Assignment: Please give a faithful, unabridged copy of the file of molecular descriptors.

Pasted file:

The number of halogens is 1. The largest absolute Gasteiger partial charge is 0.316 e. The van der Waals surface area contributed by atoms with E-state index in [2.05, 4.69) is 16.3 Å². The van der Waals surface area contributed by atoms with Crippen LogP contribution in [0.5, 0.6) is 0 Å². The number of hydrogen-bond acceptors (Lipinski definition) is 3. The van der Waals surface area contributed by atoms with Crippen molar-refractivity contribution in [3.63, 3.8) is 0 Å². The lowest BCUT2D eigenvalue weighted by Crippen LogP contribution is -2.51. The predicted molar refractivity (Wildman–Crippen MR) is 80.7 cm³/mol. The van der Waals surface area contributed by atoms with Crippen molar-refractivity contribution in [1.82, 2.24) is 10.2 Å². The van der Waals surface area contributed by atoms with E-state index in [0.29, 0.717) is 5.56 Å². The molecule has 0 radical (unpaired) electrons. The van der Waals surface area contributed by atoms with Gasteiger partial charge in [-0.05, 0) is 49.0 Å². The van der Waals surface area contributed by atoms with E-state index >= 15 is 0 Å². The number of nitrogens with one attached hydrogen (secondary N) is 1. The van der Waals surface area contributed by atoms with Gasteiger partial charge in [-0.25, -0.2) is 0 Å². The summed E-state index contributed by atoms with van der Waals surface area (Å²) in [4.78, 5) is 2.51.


The number of halogens is 1. The largest absolute Gasteiger partial charge is 0.316 e. The van der Waals surface area contributed by atoms with E-state index in [2.05, 4.69) is 16.3 Å². The van der Waals surface area contributed by atoms with Crippen LogP contribution in [0.5, 0.6) is 0 Å². The number of hydrogen-bond acceptors (Lipinski definition) is 3. The van der Waals surface area contributed by atoms with Crippen molar-refractivity contribution in [3.63, 3.8) is 0 Å². The lowest BCUT2D eigenvalue weighted by Crippen LogP contribution is -2.51. The predicted molar refractivity (Wildman–Crippen MR) is 80.7 cm³/mol. The van der Waals surface area contributed by atoms with Crippen molar-refractivity contribution in [1.82, 2.24) is 10.2 Å². The van der Waals surface area contributed by atoms with E-state index in [0.29, 0.717) is 5.56 Å². The molecule has 0 radical (unpaired) electrons. The van der Waals surface area contributed by atoms with Gasteiger partial charge in [-0.05, 0) is 49.0 Å². The van der Waals surface area contributed by atoms with E-state index >= 15 is 0 Å². The number of nitrogens with one attached hydrogen (secondary N) is 1. The van der Waals surface area contributed by atoms with Gasteiger partial charge in [-0.25, -0.2) is 0 Å². The summed E-state index contributed by atoms with van der Waals surface area (Å²) in [4.78, 5) is 2.51.